You might have seen Sean Michel on the show recently. He made it to the Hollywood round, but unfortunately was cut. I loved his initial audition and his unusual look. Check out this interview with Relevant Magazine. You can also visit his MySpace page and listen to his band.

By the way, Chris Sligh (I posted about him recently) made it through to the top 24!

Catching Up with the Catfish

It's been a busy past few days. We had some friends from Illinois in for a four day visit. Catfish (a long time nickname), Angie and their three kids hung out, ate lots of food and played the Wii - we had a blast. Catfish and Angie have been friends of ours for 20 years. Angie watched my oldest daughter Kayla my freshman year in college and we've been friends ever since.

I was hoping they would come to church with us this weekend, but they just wanted to hang out at the house. Catfish did go to our Life Group with us, and I think he had a blast. Once again, our Life Group had some phenomenal discussions about God and life. We had a chance to digest some questions related to Miracles, our current series at Meadow Heights Church. I'm always amazed to hear how God is at work in the lives of people I love and care about. He is truly a good God.

Wednesday, February 14, 2007

Mission Accomplished

I just finished an email to an old friend. I miss our conversations. He has been through the thick and thin of my life, but always with a helping hand and a positive outlook. I love that about him.

It started me thinking about accomplishments. For so much of my life I was building a resume of experiences and accomplishments. The theory was that these accomplishments would help to further my career. I have always said that I had accomplished everything I wanted to do when I left the field of education. But then it hit me...why do we strive so much for our own accomplishments?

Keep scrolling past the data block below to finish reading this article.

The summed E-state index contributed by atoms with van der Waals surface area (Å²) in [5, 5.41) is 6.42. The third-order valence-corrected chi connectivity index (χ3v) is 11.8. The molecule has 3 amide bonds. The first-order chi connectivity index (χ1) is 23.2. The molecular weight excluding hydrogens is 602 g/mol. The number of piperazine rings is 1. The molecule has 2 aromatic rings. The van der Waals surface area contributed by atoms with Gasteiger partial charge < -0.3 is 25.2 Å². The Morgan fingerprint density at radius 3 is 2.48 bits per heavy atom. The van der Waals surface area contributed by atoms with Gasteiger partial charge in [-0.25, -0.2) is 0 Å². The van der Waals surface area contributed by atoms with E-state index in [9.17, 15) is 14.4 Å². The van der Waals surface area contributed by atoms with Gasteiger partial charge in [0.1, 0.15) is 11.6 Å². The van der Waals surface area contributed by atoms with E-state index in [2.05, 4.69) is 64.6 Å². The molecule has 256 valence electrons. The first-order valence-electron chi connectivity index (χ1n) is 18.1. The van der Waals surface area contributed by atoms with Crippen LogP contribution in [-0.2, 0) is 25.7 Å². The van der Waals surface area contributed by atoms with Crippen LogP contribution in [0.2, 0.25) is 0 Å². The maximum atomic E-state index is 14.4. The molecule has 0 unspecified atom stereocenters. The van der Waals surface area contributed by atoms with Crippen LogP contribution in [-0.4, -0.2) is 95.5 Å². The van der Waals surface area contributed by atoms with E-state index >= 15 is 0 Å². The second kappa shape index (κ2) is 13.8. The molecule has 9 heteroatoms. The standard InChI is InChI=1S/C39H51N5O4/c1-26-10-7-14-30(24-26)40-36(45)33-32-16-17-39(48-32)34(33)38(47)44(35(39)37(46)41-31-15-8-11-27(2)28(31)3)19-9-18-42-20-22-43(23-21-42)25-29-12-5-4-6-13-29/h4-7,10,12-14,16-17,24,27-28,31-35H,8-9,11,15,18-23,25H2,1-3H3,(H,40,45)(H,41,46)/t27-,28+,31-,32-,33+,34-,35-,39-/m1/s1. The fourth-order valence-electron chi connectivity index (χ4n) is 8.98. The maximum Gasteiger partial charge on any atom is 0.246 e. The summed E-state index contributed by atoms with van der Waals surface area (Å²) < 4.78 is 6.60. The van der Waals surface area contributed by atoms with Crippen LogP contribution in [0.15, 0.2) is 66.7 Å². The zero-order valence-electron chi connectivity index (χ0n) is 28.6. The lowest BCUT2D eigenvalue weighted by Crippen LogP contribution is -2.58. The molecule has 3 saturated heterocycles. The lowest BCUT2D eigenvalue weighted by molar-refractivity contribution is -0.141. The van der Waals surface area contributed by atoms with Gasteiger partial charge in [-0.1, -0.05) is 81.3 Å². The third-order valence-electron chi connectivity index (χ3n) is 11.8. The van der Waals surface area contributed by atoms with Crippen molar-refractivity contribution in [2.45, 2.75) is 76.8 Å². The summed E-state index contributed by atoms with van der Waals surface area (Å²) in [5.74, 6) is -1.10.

I posted a few days ago about how we accomplish something only to forget about it a short time later (it doesn't take others nearly as long to forget our accomplishments!). If we so easily forget what we done, it begs this question - What types of accomplishments last a lifetime? Is it really important to accomplish anything?

Too much of my life has been focused on me. What things can I do; what things can I experience; what things can I accomplish...When the focus is directed towards God and not towards self, everything changes. I am slowly starting to figure that out.

I think Jesus summed it up best in John:

"I came down from heaven not to follow my own whim but to accomplish the will of the One who sent me." John 6:38 (MsgB)

Mission accomplished.

Monday, February 12, 2007

The Versus Game

I've posted quite a bit lately on how Meadow Heights Church is working through many systems and processes. I've also noticed that several key leaders of other churches have posted about similar things as well. A key thought we've ingested at the staff level is that we have to continue to replicate ourselves. In other words, work our way out of our job so that we can truly focus on leading others. Systems and processes will help us achieve that goal.